Tag Archives: Portugal

Colours of Portugal

Whitewashed houses, pantile roofs and wooden shutters. Is this the image that springs to mind when you think of Portuguese towns and villages? This was the picture I had in my head before our recent holiday there.

Sure, the coastal resorts are pretty much a collection of whitewashed buildings, hotels and apartments but head inland and you’ll come across pops of colour and decorative details.

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I have to say that grey and yellow is one of my favourite colour combinations. There is something about the contrast of such a sunny vibrant shade against a muted one.

At first glance the lovely hill village of Alte in the Serra do Caldeirão area of the Algarve appears to be all whitewashed houses – and it’s true, many of the buildings are. But if you venture into its narrow streets you’ll come across a dash of colour, beautiful tilework and intricate decorative details.

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And even buildings with crumbling paintwork and in need of a bit of tlc seem to get away with being charming in a rustic type of way….For Sale too!

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I liked the geometric decoration on the café below. Agua Mel in the heart of Alte is reputed to be one of the Algarve’s best cafés. It didn’t disappoint – we tucked into the best Portuguese tarts, chocolate cake, coffees and freshly squeezed orange juice we’ve tasted. It’s a really friendly, welcoming place (the boys were all given a whopping orange each to take home and squeeze) and has lovely views across the valley.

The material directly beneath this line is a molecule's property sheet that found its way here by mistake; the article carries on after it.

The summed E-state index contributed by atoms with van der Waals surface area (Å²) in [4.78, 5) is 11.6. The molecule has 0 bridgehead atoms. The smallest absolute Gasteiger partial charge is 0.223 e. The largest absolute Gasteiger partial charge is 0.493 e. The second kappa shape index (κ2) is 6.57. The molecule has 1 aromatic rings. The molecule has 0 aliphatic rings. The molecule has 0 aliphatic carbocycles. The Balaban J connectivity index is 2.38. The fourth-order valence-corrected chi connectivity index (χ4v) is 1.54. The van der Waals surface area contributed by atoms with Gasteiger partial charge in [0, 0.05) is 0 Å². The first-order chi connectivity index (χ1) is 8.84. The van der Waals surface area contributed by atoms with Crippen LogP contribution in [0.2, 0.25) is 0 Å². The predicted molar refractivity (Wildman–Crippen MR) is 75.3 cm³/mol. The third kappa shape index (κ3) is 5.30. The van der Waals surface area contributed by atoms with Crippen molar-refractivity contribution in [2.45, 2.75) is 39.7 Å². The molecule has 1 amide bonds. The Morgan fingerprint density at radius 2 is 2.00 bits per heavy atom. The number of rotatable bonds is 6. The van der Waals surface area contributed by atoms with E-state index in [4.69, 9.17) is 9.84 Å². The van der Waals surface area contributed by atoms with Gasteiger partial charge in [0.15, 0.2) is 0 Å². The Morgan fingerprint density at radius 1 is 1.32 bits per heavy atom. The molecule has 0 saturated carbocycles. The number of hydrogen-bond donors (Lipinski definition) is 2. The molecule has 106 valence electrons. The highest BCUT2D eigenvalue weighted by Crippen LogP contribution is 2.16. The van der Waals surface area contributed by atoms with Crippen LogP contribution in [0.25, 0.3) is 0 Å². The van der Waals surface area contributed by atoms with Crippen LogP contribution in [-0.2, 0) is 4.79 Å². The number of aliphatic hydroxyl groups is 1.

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As well as shades of ochre, this terracotta colour features on many buildings. I loved this flick of colour and design on one of the houses in Alte. There’s a definite Moorish influence in the patterns you see – not surprisingly as the Moors once controlled what is now Portugal, Spain and the Pyrenees.

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Portugal is famous for its tilework, particularly the blue and white ceramic tiles called azulejos which are found on the interior and exterior of many buildings from churches to palaces. The word azulejos comes from the Arabic – the tiles often contain traditional Moorish patterns.

IMG_3277 2We visited the Church of São Lourenço de Matos near Loulé which has the most wonderful tiled interior of wall-to-wall azulejos depicting the life of St Lourenço. We weren’t allowed to take photos of the interior so I will have to leave it up to your imagination to picture this masterpiece of tilework. Amazingly, in the devastating Portuguese earthquake of 1755 the church lost just five tiles, so it’s still as in tact as it was when it was created.

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I know Scandi-style minimalism is very much in vogue at the moment but I can’t help returning from holiday wanting to embrace the colours and patterns of the architecture and design of this beautiful part of the world.

 

 

 

 

 

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Is this the best beach in Europe?

A few weeks before our Easter holiday in Portugal, I read an article in The Times Travel section about the Best Beach in Europe – and guess what? It happened to be in Portugal.

So of course, we had to check it out during our stay. And despite a drive to get there, and growing expectations, I can see why it has been given this accolade.

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Praia Da Amoreira on Portugal’s west coast ticks all the boxes when it comes to beach perfection. It’s a huge curve of flat white sand enclosed on either side by the headland, with rolling waves and sand dunes to play in. Not only this, but the gently flowing River Aljezur runs into the sea at the far end adding an extra dimension to this beautiful beach.